Chicken in a Pot with Lemon Orzokitch2021-06-11T02:40:15-04:00
Chicken in a Pot with Lemon Orzo
1 whole chicken (approx. 3½ pounds)
3 fat cloves of garlic
2 medium carrots (approx. 10 ounces) 2 medium leeks (approx. 5 cups sliced, white parts only)
1 tablespoon olive oil
2 teaspoons dried tarragon (or dried thyme)
2 teaspoons flaky sea salt or kosher salt (or 1 teaspoon fine sea salt)
½ teaspoon crushed red pepper flakes
6 cups cold water
1 ½ cups orzo pasta
⅓ cup finely chopped Italian parsley, plus more to serve
Freshly grated Parmesan, to serve
Untruss the chicken, if it comes trussed, and remove all the string. If time allows, let it stand out on a board for 40 minutes or so to let the chill come off it. Heat the oven to 350ºF.
Peel the garlic cloves, and peel and cut the carrots into three lengths across, and then into sticks. Wash the leeks to remove any mud, if needed, and cut into 1-inch rounds.
Heat the oil in a large heavy-based Dutch oven with a tightly fitting lid; I use an enameled cast-iron oval Dutch oven 12 inches long, in which the chicken fits neatly, leaving just a small space all around it to fit the vegetables later. Place the chicken in the hot oil breast-side down to color the skin; I do this over high heat for 3–5 minutes, or until the skin is richly golden. Then turn the chicken the right way up.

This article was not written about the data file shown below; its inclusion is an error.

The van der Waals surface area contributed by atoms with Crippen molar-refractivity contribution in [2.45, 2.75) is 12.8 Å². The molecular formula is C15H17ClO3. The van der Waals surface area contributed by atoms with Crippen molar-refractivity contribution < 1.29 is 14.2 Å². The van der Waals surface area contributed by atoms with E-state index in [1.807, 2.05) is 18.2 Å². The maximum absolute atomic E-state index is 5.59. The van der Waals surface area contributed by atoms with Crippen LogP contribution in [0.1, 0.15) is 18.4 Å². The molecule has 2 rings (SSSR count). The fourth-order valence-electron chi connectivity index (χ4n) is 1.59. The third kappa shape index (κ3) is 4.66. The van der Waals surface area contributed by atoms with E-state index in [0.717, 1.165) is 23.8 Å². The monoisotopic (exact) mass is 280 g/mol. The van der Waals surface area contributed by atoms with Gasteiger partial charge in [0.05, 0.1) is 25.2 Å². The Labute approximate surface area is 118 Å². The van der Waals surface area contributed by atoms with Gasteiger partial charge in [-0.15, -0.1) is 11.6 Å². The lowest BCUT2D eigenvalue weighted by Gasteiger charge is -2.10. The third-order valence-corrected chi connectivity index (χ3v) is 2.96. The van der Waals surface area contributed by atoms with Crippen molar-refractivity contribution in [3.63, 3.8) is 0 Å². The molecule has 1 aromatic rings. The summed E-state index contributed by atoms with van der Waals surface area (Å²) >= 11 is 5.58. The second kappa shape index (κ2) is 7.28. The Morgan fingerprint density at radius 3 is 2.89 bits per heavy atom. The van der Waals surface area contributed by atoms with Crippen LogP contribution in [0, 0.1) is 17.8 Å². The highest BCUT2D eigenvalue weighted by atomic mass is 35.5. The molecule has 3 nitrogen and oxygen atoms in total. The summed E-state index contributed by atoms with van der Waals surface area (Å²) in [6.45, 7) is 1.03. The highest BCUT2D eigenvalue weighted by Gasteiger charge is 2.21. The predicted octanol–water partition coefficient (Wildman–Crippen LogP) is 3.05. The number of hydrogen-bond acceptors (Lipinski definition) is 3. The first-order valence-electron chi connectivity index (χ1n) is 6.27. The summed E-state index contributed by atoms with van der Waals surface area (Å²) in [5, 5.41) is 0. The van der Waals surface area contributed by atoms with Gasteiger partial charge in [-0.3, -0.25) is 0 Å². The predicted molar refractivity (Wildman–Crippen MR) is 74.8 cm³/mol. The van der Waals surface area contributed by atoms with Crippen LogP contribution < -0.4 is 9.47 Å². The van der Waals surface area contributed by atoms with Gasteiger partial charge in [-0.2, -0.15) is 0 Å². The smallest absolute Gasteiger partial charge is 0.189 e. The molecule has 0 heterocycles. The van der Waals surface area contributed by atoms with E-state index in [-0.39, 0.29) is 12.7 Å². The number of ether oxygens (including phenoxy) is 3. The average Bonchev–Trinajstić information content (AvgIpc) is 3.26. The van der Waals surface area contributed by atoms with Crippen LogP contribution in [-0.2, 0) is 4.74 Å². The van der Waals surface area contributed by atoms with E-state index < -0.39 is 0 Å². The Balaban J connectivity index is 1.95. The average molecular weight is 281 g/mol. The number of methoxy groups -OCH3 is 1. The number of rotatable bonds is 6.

Take the pan off the heat and, aiming for the space around the chicken, finely grate in the zest from the 2 lemons, then grate or mince in the garlic (obviously some can end up on the chicken itself), add the dried tarragon (or thyme) and give a quick stir into the oil as best you can.
Scatter the vegetables around the chicken, followed by the salt and red pepper flakes (if using), and squeeze in the juice from your zested lemons.
Pour in the cold water—covering all but the very top of the breast—and put back on high heat, then bring the pot to a boil. Once it’s bubbling, clamp on the lid and carefully transfer to the oven to cook for 1¼ hours, though check to make sure the chicken is all but cooked through and the carrots soft.
Take the pot out of the oven, and add the orzo all around the chicken, and push it under the liquid, giving something as approximating a stir as you can manage in the restricted space. Put the lid back on, and return the pot to the oven for another 15 minutes, by which time the orzo should be soft and swollen.
Let the Dutch oven stand, uncovered, out of the oven for 15 minutes before serving. The orzo will continue to soak up the broth as it stands.
While you’re waiting, chop the parsley. Stir in ¼ cup, and then sprinkle over a little more. You could shred the chicken now, but it looks so wonderful in its pot I like to bring it to the table whole.
Place a dish by the Dutch oven, and then pull the chicken gently apart with a couple of forks, removing any bones and skin that come loose to the dish. (For me, these bits are a particular treat: I live for the cartilage.) I find it easiest to do this while the chicken’s still in the pot but, if you prefer, you can try and remove it to a cutting board; go carefully as it’s likely to fall to pieces a bit as you do so. Stir the chicken and orzo again and ladle into bowls, sprinkling with parsley as you go. You may also want to offer Parmesan to grate over: I prefer it without, but there is a strong pro-Parmesan contingent in my house.